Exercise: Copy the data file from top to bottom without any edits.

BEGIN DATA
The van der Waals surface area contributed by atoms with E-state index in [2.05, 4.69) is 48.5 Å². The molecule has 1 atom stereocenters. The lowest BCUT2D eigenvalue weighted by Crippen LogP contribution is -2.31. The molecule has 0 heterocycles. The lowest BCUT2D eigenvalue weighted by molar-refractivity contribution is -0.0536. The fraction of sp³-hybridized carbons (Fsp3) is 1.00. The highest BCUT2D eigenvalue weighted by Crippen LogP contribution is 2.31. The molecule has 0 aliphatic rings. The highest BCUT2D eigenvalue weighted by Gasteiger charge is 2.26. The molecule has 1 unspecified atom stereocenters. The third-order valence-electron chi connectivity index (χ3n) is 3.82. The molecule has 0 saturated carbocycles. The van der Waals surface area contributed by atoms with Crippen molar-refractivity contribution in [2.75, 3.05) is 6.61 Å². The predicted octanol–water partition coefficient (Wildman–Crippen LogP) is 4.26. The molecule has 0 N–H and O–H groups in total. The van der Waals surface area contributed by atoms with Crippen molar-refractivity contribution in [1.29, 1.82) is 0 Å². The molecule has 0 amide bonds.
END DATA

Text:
The van der Waals surface area contributed by atoms with E-state index in [2.05, 4.69) is 48.5 Å². The molecule has 1 atom stereocenters. The lowest BCUT2D eigenvalue weighted by Crippen LogP contribution is -2.31. The molecule has 0 heterocycles. The lowest BCUT2D eigenvalue weighted by molar-refractivity contribution is -0.0536. The fraction of sp³-hybridized carbons (Fsp3) is 1.00. The highest BCUT2D eigenvalue weighted by Crippen LogP contribution is 2.31. The molecule has 0 aliphatic rings. The highest BCUT2D eigenvalue weighted by Gasteiger charge is 2.26. The molecule has 1 unspecified atom stereocenters. The third-order valence-electron chi connectivity index (χ3n) is 3.82. The molecule has 0 saturated carbocycles. The van der Waals surface area contributed by atoms with Crippen molar-refractivity contribution in [2.75, 3.05) is 6.61 Å². The predicted octanol–water partition coefficient (Wildman–Crippen LogP) is 4.26. The molecule has 0 N–H and O–H groups in total. The van der Waals surface area contributed by atoms with Crippen molar-refractivity contribution in [1.29, 1.82) is 0 Å². The molecule has 0 amide bonds.